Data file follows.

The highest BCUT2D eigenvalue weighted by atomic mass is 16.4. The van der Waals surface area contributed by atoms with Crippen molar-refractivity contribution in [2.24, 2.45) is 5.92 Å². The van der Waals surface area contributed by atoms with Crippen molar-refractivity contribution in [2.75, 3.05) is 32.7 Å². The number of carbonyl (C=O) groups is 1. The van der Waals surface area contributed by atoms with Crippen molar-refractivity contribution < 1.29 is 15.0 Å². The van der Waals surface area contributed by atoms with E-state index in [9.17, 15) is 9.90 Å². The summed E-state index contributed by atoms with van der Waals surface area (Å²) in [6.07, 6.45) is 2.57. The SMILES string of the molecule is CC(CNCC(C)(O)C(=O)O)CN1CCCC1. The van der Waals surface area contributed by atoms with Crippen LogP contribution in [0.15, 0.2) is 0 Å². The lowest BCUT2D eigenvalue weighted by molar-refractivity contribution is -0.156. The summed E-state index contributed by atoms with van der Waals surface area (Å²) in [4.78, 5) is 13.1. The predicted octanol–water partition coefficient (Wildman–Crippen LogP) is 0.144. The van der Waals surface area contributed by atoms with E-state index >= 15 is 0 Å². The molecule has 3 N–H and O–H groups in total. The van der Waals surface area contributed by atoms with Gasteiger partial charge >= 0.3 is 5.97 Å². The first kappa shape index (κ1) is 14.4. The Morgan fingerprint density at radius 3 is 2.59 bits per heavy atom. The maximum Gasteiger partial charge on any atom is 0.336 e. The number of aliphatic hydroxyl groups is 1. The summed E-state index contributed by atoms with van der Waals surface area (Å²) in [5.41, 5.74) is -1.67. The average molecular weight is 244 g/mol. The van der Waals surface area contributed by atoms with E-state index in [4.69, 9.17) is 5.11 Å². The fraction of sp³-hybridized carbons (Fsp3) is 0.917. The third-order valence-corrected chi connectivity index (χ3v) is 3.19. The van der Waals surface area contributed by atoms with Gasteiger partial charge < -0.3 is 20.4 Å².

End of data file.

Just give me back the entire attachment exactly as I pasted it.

The highest BCUT2D eigenvalue weighted by atomic mass is 16.4. The van der Waals surface area contributed by atoms with Crippen molar-refractivity contribution in [2.24, 2.45) is 5.92 Å². The van der Waals surface area contributed by atoms with Crippen molar-refractivity contribution in [2.75, 3.05) is 32.7 Å². The number of carbonyl (C=O) groups is 1. The van der Waals surface area contributed by atoms with Crippen molar-refractivity contribution < 1.29 is 15.0 Å². The van der Waals surface area contributed by atoms with E-state index in [9.17, 15) is 9.90 Å². The summed E-state index contributed by atoms with van der Waals surface area (Å²) in [6.07, 6.45) is 2.57. The SMILES string of the molecule is CC(CNCC(C)(O)C(=O)O)CN1CCCC1. The van der Waals surface area contributed by atoms with Crippen LogP contribution in [0.15, 0.2) is 0 Å². The lowest BCUT2D eigenvalue weighted by molar-refractivity contribution is -0.156. The summed E-state index contributed by atoms with van der Waals surface area (Å²) in [4.78, 5) is 13.1. The predicted octanol–water partition coefficient (Wildman–Crippen LogP) is 0.144. The van der Waals surface area contributed by atoms with E-state index >= 15 is 0 Å². The molecule has 3 N–H and O–H groups in total. The van der Waals surface area contributed by atoms with Gasteiger partial charge >= 0.3 is 5.97 Å². The first kappa shape index (κ1) is 14.4. The Morgan fingerprint density at radius 3 is 2.59 bits per heavy atom. The maximum Gasteiger partial charge on any atom is 0.336 e. The number of aliphatic hydroxyl groups is 1. The summed E-state index contributed by atoms with van der Waals surface area (Å²) in [5.41, 5.74) is -1.67. The average molecular weight is 244 g/mol. The van der Waals surface area contributed by atoms with E-state index in [4.69, 9.17) is 5.11 Å². The fraction of sp³-hybridized carbons (Fsp3) is 0.917. The third-order valence-corrected chi connectivity index (χ3v) is 3.19. The van der Waals surface area contributed by atoms with Gasteiger partial charge < -0.3 is 20.4 Å².